Wednesday, March 30, 2011

the blessing of pain...

Let's see from a show of hands... who likes PAIN??

Oh, come on! Don't you just love it? Don't you just wanna sign up for it? Yeah, I pretty much want to run AWAY from it at all costs, don't you? I mean, seriously. If something's going to be painful-- whether it's a conversation or a relationship or a decision to make-- I'm probably going to go with the PAIN-FREE option.

But as I learn more about my Savior, I'm becoming more and more convinced that pain is ultimately a good thing, and many of us (including myself) would be helped if we learned to acknowledge it and live in it more often.

(by the way, much of this blog post comes after a sweet, sweet conversation with a dear older woman in my life (my "living room friend" as I have called her in previous posts) who has sat with me, listened to me, and helped me walk through much of my pain this past year. I love you, Debbie!)

I'm convinced we are all carrying pain. LOADS of it. Some of it might come from past disappointments or hurts that have never been grieved. Some of our pain comes from our own sinful hearts and the expectations we place upon others. Some of our pain comes from the frustrating, stressful, frightening, or heartbreaking circumstances in our lives. And some of it is simply because we just live in a fallen, broken world and our hearts long for Paradise.

But it's there. And we can choose to:

A. deal with it
B. deny it or stuff it
C. ignore or mask it

Personally, I find that when I'm commonly doing "B" or "C," I'm short tempered and judgmental. I feel anger well up in my heart. I get angry at others and at myself. Instead of letting myself admit what is really hurting in my heart, it FEELS safer to just stay angry. It's less vulnerable and after all, I won't feel quite as much PAIN, right? (even though those around me end up feeling it)

But it's when I choose option "A" that I experience grace. When I admit to myself, to the Lord, or to others that I'm hurt about something, I cry. It hurts. I am forced to grieve. And not ignore or stuff it. And guess what? I'm humbled. I'm able to be a better mom and wife. I'm able to listen to others' struggles without trite answers or hoping they'll just "get over it."

My living room friend says if she were to ever write a book, it'd be entitled "Grieving Your Way to Mental Health." ha! I LOVE that! Wouldn't most of us think that in order to have mental health, you need to get PAST grief?? I'd argue along with her that it's when we DO grieve our pains (whatever they may be), we are actually closer to mental health. So I'd rather risk being an emotional wreck and appearing weak (because I AM!!) than to live in the underlying anger or denial. I'm just not wired that way. Masking my pain or stuffing it just doesn't come as naturally to me.

Pain is a blessing. (I know that sounds absolutely crazy.) What if we didn't have it? I'd touch a hot stove, not feel a thing, and my hand would burn up. I'd make terrible decisions in my life and continue doing so, never feeling any of the consequences for them.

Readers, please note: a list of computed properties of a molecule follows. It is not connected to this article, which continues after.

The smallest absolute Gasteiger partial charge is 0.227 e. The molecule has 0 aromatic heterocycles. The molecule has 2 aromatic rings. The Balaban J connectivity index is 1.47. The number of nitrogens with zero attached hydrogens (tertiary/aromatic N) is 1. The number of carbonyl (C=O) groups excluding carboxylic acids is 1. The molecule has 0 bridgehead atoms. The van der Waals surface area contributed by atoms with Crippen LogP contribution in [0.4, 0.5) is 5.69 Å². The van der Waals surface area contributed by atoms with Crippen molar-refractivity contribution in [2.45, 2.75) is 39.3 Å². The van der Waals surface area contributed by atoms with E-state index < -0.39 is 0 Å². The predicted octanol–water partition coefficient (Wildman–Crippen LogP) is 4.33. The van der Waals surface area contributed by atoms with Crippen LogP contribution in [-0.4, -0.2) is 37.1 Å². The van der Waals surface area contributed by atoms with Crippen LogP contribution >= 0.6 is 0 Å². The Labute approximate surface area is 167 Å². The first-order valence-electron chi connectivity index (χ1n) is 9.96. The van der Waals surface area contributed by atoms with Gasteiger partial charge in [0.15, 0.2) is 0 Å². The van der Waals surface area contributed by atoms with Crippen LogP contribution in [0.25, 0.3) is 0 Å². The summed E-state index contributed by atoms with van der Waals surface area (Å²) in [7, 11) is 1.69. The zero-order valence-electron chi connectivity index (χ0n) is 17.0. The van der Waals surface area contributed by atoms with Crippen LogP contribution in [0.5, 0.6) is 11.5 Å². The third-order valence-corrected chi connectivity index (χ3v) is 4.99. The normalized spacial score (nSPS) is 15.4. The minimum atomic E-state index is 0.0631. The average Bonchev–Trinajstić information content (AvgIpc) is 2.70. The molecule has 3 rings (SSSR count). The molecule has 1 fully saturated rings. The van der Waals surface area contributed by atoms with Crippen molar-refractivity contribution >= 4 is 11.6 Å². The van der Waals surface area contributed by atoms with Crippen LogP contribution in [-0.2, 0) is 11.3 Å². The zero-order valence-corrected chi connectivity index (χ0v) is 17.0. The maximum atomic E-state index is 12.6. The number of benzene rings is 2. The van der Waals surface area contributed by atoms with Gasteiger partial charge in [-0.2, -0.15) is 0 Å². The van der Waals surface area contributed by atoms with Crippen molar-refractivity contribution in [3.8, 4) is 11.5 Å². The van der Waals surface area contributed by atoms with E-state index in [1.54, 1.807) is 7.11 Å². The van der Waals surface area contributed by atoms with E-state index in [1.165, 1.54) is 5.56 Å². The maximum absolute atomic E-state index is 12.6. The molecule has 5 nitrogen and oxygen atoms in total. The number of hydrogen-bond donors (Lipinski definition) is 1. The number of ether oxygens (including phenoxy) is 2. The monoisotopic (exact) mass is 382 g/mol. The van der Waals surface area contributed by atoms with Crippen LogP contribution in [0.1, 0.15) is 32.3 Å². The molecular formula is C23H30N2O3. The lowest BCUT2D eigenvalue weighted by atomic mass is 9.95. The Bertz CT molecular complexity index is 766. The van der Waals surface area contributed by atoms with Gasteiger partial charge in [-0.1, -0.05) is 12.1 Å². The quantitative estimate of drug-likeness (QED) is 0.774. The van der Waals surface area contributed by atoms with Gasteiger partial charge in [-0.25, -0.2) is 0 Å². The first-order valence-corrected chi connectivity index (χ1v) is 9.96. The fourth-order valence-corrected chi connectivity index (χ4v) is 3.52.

Pain is a red flag. It tells us something's wrong. It says, "hurry up and deal with this!" If I feel pain in my body, it's there to clue me in that there's a problem! What if I tried ignoring it or denying/masking it? I could perhaps miss the entire underlying problem and things would get WORSE! Likewise, when I feel pain in my heart, it's there to deal with. It's there to tell me something's wrong. And if I don't, the underlying problem is likely to worsen and worsen, right?

PAIN isn't the enemy that I think it is. I'm having to reorient my thinking to believe that.

I live with pain in my heart every day. (perhaps I feel it a little more acutely than most folks? ugh- it's a curse!) The pain is from lots of different things, but one of the most obvious pains I carry is my daughter's alopecia. Certainly the pain has been deep and sharp at times, enough to curl up in a fetal position and never get out of bed. But most days now it certainly isn't that strong. But nevertheless, it's still there just under the surface. And the smallest little thing can set it off. When we go out in public and my daughter decides to take off her hat, I watch a literal sea of stares come our way. That hurts my heart. It just does. Period.

But even if I handled that situation "well," nothing is going to take away the sting. Not all the good Gospel conversations. Not all the self-help books. It still hurts. It's not supposed to be this way! Here's what I'm saying: just because I might be handling my daughter's alopecia "well" doesn't mean it's not painful.

Suffering well doesn't equal PAIN FREE.

Sometimes I wonder what it would look like if we got just a little more comfortable with the pain in our hearts. I wonder if we'd drink a little less, or take a few less pills, or use less things to distract or entertain ourselves. I wonder if we'd spend more time being vulnerable to people. I wonder if we'd be a little less angry and impatient, and more gentle and kind. Heck, I even wonder if we'd pray a little more, letting that pain point us to the One who took all the pain upon Himself. Our Savior certainly didn't shy away from pain and pretend it was all okay.

So call me depressing. Call me a pessimist. (well, please don't because I actually care way too much what everyone thinks about me...ha!) But until Glory where there will be NO more pain!, I think I'm going to grieve my way to mental health. :)


  1. You've written my book for me! I love you!

  2. You have become more like the Savior. He allows pain in our lives so we can be made in His image. Praise His Holy Name!

  3. It's a good thing your LR friend didn't spill the beans about your visit, or I might have rained on the parade to give you a hug. :-)